Let Me Ask You a Question – 10/29/18

Is work ethic a lost art in today’s age?

29 thoughts on “Let Me Ask You a Question – 10/29/18

  1. As an HR professional, who handled 300+, for 3 companies, a former staffing coordinator and current senior server (at my 2nd job) a resounding YES!!!!!!!!!!! I believe part of it is the younger generation (with some exceptions) haven’t been taught the value of doing a job and doing it well; regardless of the position.

    I also place a part of the blame on the companies because the days of working 20+ years or even to retiring from a company are becoming a thing of the past. Companies don’t invest in their employees as they once did. They don’t give employees a reason to want to stay. Many do not promote from within and job-hopping is all too common. Five years with one company, by today’s standards, is a long time.

    I have seen people text that they aren’t coming in or even texting that they quit. There’s no responsibility or accountability in that. They don’t understand their inability to show up on time or their last minute decision to call out puts their work onto their rest of the their coworkers.

    Teens aren’t looking to work and expect their parents to support them. It falls into the entitlement era. My tween knows at 16 she gets a job or she’s not going to have the “extras” she wants. She knows she must earn half of her first car or she gets whatever we grace her with; if that’s an option.

    I’m looked at as a very mean mother for insisting on these rules. However, I am the one who hates even taking time off work for oncology appointments because I’m not able to work remotely now; where I once was able to. I believe in integrity and accountability and they go hand in hand with a strong work ethic.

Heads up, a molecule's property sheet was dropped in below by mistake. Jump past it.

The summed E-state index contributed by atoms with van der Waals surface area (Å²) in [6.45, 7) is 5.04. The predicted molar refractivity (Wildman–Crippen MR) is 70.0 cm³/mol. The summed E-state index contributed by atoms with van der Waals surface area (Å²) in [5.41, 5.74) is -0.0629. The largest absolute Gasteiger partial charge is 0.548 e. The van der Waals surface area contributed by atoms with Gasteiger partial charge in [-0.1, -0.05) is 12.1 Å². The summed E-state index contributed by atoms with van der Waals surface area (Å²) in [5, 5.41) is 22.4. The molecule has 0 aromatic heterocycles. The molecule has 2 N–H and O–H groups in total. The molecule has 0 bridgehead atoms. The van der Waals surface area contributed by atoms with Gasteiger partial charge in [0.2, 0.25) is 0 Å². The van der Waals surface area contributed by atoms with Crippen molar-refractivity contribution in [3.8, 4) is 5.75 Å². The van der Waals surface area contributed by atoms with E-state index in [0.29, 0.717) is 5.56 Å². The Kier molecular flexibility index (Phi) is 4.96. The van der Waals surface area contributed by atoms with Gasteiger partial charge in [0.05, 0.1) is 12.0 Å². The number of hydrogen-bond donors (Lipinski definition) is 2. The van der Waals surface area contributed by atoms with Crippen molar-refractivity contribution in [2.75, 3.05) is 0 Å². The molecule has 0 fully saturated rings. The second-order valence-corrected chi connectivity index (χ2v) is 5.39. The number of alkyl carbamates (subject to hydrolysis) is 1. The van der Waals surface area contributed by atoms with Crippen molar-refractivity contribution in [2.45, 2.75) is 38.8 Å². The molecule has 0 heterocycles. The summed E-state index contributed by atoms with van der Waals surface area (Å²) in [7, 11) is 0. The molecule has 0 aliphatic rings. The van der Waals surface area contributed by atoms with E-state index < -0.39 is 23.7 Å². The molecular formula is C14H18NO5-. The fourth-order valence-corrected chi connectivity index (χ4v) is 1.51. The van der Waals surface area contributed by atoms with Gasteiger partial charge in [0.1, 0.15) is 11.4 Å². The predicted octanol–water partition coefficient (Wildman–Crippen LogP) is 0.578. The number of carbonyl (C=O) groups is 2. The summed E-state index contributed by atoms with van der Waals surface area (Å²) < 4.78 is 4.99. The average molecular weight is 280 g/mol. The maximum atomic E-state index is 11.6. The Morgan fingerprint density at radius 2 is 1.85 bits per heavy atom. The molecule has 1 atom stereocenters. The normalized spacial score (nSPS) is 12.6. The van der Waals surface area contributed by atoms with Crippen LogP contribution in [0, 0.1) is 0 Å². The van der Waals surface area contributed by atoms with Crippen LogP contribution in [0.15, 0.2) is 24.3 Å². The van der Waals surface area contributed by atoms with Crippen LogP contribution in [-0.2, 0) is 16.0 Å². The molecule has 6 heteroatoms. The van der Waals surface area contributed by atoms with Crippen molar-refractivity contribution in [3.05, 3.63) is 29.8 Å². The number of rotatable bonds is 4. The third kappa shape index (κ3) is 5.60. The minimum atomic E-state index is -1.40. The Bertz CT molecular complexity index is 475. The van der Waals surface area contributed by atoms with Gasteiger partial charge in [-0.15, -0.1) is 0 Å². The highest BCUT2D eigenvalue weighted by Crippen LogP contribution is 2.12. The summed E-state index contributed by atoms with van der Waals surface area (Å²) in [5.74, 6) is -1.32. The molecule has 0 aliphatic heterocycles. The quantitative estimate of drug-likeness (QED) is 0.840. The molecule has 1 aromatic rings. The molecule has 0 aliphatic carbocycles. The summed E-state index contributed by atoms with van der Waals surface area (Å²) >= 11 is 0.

Liked by 4 people

  2. I came here to say “HELL YES!”, but then, I stopped, thinking of those people who argue with my points of view on various topics. They keep telling me that my experience is not their own. For some reason I have the most negative experiences with people, while they only have the good ones (or the bad ones are sparse).

    However, I was so glad to see that those people who already commented said: “Yes”. Maybe my perception isn’t that skewed after all?

    Lynn summed it up very nicely.

    Liked by 3 people

  3. It seems, from the comments so far, that it is alive and well in your readers, but they don’t see it in a lot of others. Lynn’s observations about the employer side of the problem are an important part of it. It is hard for people to feel a commitment to the job when they are seen as infinitely replaceable and expendable. But then, there are the many who are working 60-80 hour weeks and taking calls and texts from their boss at all hours and whatever they may be doing on their “time off”. That is burnout territory. And, if you want to see a work ethic in action, watch immigrants, legal and otherwise. Those who cross borders, deserts, oceans, and leave behind everything they have ever known to find work, any work, or to start a small business from nothing, they have the work ethic.

    Liked by 2 people